Arthritis Research & Therapy 10/2014; 16(5):475. · 4.12 Impact Factor
  • [Show abstract] [Hide abstract]
    ABSTRACT: Low handgrip strength is one component of frailty, characterized by loss of reserves, including energy, physical ability, cognition and health. This study rated effect of five single-nucleotide polymorphisms (SNPs) in C-reactive protein (CRP) gene on the serum CRP level and handgrip strength in elderly Taiwanese. Five SNPs (rs2794520, rs1205, rs1130864, rs1800947, and rs3093059) of CRP gene were utilized to genotype 472 unrelated elderly subjects (mean age 73.8years). Handgrip strength was measured by handgrip dynamometer (TTM Dynamometer, Tsutsumi, Tokyo). Our study demonstrated minor alleles of rs2794520 and rs1205 were C, whereas they were T in most ethnic groups. There exist significant associations of three CRP polymorphisms (rs2794520, rs1205 and rs3093059) with serum CRP level and handgrip strength. All three had simultaneous influence on raising CRP levels and reducing handgrip strength. Genotype and sex interactions emerged for rs2794520 and rs1205 in relation to CRP levels (P<0.05). In addition, haplotype C-C-C-C-C was associated with higher levels of CRP (exp(β)=1.45; P<0.001) and lower handgrip strength (β=-1.00kg, P<0.05). We conclude SNPs rs2794520, rs1205, and rs3093059 of CRP gene, as well as haplotype C-C-C-C-C may be important biomarkers for susceptibility to low handgrip strength and high serum CRP level in elders; further studies are required.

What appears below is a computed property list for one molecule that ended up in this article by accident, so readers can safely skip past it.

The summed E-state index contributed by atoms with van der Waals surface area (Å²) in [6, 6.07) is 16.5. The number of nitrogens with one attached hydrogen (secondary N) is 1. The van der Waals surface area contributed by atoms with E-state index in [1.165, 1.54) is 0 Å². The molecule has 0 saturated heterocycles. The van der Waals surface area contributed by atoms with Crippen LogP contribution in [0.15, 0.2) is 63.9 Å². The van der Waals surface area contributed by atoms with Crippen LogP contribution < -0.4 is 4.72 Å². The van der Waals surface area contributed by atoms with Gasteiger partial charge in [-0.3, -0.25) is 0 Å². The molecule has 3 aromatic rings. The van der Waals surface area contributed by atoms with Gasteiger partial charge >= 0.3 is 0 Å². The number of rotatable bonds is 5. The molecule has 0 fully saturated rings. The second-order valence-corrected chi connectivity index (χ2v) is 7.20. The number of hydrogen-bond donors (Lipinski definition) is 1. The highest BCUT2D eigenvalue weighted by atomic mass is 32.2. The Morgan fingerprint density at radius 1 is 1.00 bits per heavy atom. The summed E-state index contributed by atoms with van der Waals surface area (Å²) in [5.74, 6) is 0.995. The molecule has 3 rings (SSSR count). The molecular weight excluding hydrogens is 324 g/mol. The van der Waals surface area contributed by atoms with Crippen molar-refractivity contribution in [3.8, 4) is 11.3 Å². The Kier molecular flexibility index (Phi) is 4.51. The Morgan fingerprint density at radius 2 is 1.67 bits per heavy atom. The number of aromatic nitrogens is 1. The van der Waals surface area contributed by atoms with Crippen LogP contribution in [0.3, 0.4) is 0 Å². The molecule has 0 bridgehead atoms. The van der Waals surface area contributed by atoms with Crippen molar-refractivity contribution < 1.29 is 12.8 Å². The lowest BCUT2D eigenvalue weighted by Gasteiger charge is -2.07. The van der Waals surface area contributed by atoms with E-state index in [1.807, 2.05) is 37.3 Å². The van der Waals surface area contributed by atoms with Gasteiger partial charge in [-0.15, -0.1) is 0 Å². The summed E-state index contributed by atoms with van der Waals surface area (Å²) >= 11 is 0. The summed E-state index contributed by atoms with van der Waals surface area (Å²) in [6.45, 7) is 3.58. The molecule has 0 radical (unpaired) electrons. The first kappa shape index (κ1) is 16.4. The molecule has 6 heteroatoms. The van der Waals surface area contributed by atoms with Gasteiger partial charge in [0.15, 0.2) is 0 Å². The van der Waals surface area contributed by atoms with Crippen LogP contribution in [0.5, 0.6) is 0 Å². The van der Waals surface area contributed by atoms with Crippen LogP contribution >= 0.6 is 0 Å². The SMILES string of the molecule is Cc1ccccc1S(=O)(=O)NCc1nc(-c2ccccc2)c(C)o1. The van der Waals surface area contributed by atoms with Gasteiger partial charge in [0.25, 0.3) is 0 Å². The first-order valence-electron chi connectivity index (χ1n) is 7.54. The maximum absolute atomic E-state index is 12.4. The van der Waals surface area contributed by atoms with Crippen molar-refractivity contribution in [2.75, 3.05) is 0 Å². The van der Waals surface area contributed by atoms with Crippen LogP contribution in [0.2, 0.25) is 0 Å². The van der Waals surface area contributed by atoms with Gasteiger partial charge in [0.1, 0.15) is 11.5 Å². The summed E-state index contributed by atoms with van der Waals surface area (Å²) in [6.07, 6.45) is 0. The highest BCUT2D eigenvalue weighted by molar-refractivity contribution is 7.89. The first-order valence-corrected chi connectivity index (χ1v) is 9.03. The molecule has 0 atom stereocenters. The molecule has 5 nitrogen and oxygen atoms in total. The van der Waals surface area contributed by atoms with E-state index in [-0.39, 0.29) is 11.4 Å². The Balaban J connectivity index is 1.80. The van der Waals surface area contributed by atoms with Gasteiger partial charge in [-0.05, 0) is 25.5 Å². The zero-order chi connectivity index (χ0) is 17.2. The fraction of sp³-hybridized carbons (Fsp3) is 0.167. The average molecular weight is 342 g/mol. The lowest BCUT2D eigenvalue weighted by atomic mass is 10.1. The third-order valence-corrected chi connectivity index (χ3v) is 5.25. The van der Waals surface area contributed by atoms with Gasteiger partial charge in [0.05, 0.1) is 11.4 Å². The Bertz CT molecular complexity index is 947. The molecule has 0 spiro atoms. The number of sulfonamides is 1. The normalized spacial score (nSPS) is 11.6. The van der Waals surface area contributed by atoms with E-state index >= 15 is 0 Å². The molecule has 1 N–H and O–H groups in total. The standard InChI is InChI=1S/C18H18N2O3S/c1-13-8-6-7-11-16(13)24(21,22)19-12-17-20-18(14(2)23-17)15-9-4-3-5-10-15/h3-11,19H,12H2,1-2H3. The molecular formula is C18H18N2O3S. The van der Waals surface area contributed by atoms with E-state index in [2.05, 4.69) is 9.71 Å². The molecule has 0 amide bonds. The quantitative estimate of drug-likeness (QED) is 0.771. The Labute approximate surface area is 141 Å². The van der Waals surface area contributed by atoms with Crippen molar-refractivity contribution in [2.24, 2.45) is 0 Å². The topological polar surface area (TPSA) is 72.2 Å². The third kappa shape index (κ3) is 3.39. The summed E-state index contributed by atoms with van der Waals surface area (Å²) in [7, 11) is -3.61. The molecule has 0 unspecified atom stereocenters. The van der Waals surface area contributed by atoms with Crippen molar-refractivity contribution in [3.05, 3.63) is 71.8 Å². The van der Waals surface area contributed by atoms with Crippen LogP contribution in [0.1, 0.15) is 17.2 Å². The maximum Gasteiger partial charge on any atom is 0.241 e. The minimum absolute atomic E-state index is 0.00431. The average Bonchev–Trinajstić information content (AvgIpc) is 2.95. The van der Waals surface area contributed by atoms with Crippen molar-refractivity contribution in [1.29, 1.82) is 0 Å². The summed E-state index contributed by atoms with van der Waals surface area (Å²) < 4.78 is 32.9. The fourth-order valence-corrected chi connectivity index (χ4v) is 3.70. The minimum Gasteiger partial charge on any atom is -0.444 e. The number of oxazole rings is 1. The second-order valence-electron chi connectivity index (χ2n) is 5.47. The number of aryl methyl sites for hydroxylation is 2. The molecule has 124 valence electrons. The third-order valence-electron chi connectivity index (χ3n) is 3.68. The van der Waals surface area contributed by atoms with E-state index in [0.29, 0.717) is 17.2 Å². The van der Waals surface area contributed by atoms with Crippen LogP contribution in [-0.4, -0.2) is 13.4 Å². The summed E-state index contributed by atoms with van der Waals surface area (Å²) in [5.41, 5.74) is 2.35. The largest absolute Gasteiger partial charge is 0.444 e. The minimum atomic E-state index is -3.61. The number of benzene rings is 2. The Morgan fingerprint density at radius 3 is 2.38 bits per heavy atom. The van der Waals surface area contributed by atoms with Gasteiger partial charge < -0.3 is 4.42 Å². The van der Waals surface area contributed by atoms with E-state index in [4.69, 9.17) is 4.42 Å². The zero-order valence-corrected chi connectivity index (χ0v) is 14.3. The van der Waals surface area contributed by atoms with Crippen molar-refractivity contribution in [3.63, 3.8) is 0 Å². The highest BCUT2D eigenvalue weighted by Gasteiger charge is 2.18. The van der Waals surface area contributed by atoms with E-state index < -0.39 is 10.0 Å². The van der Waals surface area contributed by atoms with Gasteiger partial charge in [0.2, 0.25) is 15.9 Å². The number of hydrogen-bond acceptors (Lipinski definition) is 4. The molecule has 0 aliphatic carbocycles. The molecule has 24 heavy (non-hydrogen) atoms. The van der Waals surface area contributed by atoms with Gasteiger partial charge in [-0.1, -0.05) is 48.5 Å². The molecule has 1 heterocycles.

Experimental Gerontology 05/2014; · 3.53 Impact Factor
  • Source
    [Show abstract] [Hide abstract]
    ABSTRACT: We evaluated the association between four polymorphisms in the CRP gene with serum C-reactive protein (CRP) levels, prevalence and severity of coronary artery disease (CAD) in type 2 diabetes mellitus (T2DM) patients.
    BioImpacts : BI. 09/2014; 4(3):133-9.

Full-text (2 Sources)

Available from
Jun 2, 2014